Reformed Churchmen

We are Confessional Calvinists and a Prayer Book Church-people. In 2012, we remembered the 350th anniversary of the 1662 Book of Common Prayer; also, we remembered the 450th anniversary of John Jewel's sober, scholarly, and Reformed "An Apology of the Church of England." In 2013, we remembered the publication of the "Heidelberg Catechism" and the influence of Reformed theologians in England, including Heinrich Bullinger's Decades. For 2014: Tyndale's NT translation. For 2015, John Roger, Rowland Taylor and Bishop John Hooper's martyrdom, burned at the stakes. Books of the month. December 2014: Alan Jacob's "Book of Common Prayer" at: January 2015: A.F. Pollard's "Thomas Cranmer and the English Reformation: 1489-1556" at: February 2015: Jaspar Ridley's "Thomas Cranmer" at:

Friday, December 5, 2014

5 December 1782 A.D. Martin Van Buren Born—8th U.S. President

5 December 1782 A.D.  Martin Van Buren Born—8th U.S. President

No author. “Van Buren is Born.”  History.  5 Dec.  Accessed 5 Dec 2014.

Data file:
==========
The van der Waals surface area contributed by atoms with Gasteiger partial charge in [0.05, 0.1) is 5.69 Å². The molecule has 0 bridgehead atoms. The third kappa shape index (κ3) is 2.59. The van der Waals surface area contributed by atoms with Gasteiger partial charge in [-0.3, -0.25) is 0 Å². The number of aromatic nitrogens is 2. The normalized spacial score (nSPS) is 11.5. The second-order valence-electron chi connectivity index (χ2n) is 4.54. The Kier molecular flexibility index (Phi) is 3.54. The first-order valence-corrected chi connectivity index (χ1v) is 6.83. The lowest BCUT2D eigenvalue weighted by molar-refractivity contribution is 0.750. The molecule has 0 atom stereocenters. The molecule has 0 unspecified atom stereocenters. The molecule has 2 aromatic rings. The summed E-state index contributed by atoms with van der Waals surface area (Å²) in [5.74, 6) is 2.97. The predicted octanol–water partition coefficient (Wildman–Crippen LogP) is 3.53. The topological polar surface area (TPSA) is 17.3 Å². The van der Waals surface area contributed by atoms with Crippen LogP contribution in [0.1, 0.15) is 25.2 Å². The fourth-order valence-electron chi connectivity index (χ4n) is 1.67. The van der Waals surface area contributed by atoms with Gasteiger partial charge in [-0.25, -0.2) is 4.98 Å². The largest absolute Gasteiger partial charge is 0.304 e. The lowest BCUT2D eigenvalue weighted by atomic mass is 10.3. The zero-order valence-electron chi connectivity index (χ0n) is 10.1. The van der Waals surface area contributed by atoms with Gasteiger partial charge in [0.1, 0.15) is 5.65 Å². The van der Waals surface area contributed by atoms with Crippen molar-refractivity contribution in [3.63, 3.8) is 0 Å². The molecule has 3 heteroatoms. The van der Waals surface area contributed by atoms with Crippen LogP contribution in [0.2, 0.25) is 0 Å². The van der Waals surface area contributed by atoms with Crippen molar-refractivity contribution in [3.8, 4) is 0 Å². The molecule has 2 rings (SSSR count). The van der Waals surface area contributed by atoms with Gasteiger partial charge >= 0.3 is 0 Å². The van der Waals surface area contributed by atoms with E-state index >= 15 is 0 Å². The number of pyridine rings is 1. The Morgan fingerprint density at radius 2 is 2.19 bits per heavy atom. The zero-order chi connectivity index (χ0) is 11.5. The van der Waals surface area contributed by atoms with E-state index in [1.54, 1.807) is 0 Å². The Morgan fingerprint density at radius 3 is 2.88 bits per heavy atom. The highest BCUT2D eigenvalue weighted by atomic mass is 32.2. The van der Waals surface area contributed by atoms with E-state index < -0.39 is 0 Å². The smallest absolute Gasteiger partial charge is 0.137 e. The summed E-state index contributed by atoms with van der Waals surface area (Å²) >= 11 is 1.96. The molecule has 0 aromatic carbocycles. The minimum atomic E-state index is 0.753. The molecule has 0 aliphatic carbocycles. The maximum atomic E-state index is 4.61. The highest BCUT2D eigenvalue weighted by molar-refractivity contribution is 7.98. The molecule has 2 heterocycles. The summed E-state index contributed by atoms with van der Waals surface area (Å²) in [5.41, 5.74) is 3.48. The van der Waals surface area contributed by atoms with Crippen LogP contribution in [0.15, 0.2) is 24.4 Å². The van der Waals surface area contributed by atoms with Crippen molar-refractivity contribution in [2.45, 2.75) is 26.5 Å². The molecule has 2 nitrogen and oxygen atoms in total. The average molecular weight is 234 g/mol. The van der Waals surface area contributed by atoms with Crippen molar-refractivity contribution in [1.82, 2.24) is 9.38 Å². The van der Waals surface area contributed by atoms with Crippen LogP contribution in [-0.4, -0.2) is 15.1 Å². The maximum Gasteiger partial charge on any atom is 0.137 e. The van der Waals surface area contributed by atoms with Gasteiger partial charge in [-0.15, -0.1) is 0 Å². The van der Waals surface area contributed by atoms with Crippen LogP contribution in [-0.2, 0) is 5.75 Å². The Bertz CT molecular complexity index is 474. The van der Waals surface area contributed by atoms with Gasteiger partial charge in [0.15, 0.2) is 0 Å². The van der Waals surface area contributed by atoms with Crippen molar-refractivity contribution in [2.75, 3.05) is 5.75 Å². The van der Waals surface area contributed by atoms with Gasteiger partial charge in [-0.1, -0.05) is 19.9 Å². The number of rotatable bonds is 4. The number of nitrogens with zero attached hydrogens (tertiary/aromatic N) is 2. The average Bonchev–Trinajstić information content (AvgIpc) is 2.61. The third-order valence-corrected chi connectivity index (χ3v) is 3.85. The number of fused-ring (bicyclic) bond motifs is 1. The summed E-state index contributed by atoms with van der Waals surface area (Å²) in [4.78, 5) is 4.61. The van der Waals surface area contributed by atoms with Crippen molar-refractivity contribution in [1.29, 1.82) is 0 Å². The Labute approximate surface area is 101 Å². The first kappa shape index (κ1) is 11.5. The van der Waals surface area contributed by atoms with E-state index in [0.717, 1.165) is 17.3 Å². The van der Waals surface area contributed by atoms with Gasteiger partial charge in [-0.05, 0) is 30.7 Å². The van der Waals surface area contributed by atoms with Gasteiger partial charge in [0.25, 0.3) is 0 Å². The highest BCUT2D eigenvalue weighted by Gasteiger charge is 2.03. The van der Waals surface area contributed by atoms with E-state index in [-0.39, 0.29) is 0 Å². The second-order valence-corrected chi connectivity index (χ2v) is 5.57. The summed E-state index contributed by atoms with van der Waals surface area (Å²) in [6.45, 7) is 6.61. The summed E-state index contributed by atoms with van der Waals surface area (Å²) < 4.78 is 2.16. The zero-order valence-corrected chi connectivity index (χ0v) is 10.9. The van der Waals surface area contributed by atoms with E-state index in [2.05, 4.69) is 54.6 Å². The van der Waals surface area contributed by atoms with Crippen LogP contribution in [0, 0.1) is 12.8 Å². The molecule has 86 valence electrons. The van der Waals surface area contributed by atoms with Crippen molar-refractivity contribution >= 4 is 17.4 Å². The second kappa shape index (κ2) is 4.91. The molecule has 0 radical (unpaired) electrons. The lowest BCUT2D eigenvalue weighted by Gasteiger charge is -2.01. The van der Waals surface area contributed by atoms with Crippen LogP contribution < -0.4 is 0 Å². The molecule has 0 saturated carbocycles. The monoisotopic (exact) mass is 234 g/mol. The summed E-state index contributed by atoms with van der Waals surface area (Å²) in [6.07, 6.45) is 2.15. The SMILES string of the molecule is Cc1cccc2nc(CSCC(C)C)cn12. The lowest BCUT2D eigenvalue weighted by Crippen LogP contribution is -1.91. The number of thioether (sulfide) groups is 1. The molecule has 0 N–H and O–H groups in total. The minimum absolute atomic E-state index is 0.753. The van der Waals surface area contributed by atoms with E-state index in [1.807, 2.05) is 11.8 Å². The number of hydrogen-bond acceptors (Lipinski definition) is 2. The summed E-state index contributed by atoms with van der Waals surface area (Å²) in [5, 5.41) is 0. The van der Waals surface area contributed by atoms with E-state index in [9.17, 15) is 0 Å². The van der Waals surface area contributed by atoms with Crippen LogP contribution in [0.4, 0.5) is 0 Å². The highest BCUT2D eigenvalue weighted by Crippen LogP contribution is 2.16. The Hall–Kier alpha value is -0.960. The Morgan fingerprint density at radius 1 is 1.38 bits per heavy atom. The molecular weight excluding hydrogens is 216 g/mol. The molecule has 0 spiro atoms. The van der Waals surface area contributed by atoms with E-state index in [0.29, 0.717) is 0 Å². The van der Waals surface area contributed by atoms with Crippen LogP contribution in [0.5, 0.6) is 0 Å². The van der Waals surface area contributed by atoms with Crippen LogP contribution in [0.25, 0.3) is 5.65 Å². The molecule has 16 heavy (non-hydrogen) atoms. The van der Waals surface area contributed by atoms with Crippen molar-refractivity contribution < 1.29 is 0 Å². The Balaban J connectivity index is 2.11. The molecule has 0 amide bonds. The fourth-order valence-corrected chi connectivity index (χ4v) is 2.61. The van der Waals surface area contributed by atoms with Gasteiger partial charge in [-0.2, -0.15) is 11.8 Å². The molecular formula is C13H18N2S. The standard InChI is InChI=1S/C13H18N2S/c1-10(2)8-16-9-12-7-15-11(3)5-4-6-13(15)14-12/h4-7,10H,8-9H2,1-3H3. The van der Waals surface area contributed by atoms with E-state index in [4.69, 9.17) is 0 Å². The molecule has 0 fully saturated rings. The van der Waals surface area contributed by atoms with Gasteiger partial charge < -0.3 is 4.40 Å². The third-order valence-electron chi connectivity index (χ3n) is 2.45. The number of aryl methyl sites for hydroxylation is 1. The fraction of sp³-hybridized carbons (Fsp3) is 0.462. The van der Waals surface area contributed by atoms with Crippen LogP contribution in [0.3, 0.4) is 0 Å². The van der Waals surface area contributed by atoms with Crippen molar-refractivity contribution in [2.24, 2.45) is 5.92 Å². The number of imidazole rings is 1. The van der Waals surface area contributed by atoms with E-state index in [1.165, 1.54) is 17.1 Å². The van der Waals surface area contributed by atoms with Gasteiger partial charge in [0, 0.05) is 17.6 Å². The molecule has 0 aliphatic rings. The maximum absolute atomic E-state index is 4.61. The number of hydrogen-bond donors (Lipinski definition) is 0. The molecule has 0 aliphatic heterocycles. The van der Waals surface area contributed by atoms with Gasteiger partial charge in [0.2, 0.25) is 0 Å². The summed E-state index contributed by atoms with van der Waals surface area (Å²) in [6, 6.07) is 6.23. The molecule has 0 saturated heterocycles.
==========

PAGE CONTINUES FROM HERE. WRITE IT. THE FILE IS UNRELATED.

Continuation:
On this day in 1782, Martin Van Buren, America's 8th president, is born in Kinderhook, New York, to Dutch parents. He left grammar school with his sights set on studying law and pursuing a career in politics.

Van Buren married one of his Dutch cousins, Hannah Hoes, in 1807. The couple, who spoke Dutch at home, settled in Albany, New York, and had five children before she died from tuberculosis in 1819. Two years later, he won his first political election, earning a seat in the U.S. Senate. In 1828, Van Buren became governor of New York, but left that office four months later to accept President Andrew Jackson's offer to serve as secretary of state. He resigned the office in 1831 to accept a commission as minister to Great Britain; Congress, however, ultimately rejected his nomination. In 1832, Van Buren was elected vice president under Andrew Jackson.

Van Buren was exceptionally effective at uniting the disparate factions of the Democratic Party and at riding the coattails of the very popular Jackson, and he easily won the presidency in 1836. At this point, his political fortunes took a turn for the worse. A financial crisis in 1837 plunged the country into depression. Van Buren's ineffective response to the crisis, his refusal to pursue annexation of Texas and his anti-slavery leanings caused the pro-slavery, pro-expansionist Democratic Party to split during the election of 1840. Van Buren lost that campaign to Whig William Henry Harrison. He tried and failed to get the Democratic nomination in 1844 and in 1848 ran as the Free-Soil Party candidate on an anti-slavery, anti-annexation platform, but lost again.

Defeated, Van Buren retired to his hometown of Kinderhook, New York in 1849. He died in 1862.

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